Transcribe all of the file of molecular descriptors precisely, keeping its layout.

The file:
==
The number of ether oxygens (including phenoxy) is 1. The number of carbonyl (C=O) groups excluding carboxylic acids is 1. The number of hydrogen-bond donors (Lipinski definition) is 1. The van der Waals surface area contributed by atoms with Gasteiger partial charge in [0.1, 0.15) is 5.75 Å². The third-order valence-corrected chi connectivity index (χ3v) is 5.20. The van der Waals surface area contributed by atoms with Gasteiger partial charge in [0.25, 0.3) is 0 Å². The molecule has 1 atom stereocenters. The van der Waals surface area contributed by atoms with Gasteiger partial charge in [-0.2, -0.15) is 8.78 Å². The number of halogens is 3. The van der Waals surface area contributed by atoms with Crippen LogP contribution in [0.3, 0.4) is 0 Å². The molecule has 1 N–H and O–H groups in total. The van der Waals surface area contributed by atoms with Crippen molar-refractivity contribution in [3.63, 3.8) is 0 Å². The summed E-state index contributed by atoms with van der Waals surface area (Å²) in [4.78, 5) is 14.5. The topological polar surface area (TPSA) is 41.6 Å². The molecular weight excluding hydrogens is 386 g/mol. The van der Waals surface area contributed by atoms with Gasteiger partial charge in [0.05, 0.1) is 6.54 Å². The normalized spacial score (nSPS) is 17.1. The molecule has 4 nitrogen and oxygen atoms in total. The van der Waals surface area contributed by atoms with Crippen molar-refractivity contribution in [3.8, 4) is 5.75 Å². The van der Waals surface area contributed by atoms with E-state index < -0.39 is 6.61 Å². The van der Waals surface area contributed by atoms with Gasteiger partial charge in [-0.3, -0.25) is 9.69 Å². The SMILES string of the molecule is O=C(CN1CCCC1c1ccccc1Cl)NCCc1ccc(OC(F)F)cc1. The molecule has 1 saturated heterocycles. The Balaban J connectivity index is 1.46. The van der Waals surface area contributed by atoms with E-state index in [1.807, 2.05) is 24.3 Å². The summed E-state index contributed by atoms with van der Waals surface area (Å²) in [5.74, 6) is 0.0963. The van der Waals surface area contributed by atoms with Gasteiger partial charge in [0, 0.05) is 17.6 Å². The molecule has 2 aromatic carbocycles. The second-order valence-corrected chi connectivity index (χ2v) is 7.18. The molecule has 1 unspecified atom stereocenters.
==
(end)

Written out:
The number of ether oxygens (including phenoxy) is 1. The number of carbonyl (C=O) groups excluding carboxylic acids is 1. The number of hydrogen-bond donors (Lipinski definition) is 1. The van der Waals surface area contributed by atoms with Gasteiger partial charge in [0.1, 0.15) is 5.75 Å². The third-order valence-corrected chi connectivity index (χ3v) is 5.20. The van der Waals surface area contributed by atoms with Gasteiger partial charge in [0.25, 0.3) is 0 Å². The molecule has 1 atom stereocenters. The van der Waals surface area contributed by atoms with Gasteiger partial charge in [-0.2, -0.15) is 8.78 Å². The number of halogens is 3. The van der Waals surface area contributed by atoms with Crippen LogP contribution in [0.3, 0.4) is 0 Å². The molecule has 1 N–H and O–H groups in total. The van der Waals surface area contributed by atoms with Crippen molar-refractivity contribution in [3.63, 3.8) is 0 Å². The summed E-state index contributed by atoms with van der Waals surface area (Å²) in [4.78, 5) is 14.5. The topological polar surface area (TPSA) is 41.6 Å². The molecular weight excluding hydrogens is 386 g/mol. The van der Waals surface area contributed by atoms with Gasteiger partial charge in [0.05, 0.1) is 6.54 Å². The normalized spacial score (nSPS) is 17.1. The molecule has 4 nitrogen and oxygen atoms in total. The van der Waals surface area contributed by atoms with Crippen molar-refractivity contribution in [3.8, 4) is 5.75 Å². The van der Waals surface area contributed by atoms with E-state index < -0.39 is 6.61 Å². The van der Waals surface area contributed by atoms with Gasteiger partial charge in [-0.3, -0.25) is 9.69 Å². The SMILES string of the molecule is O=C(CN1CCCC1c1ccccc1Cl)NCCc1ccc(OC(F)F)cc1. The molecule has 1 saturated heterocycles. The Balaban J connectivity index is 1.46. The van der Waals surface area contributed by atoms with E-state index in [1.807, 2.05) is 24.3 Å². The summed E-state index contributed by atoms with van der Waals surface area (Å²) in [5.74, 6) is 0.0963. The van der Waals surface area contributed by atoms with Gasteiger partial charge in [0, 0.05) is 17.6 Å². The molecule has 2 aromatic carbocycles. The second-order valence-corrected chi connectivity index (χ2v) is 7.18. The molecule has 1 unspecified atom stereocenters.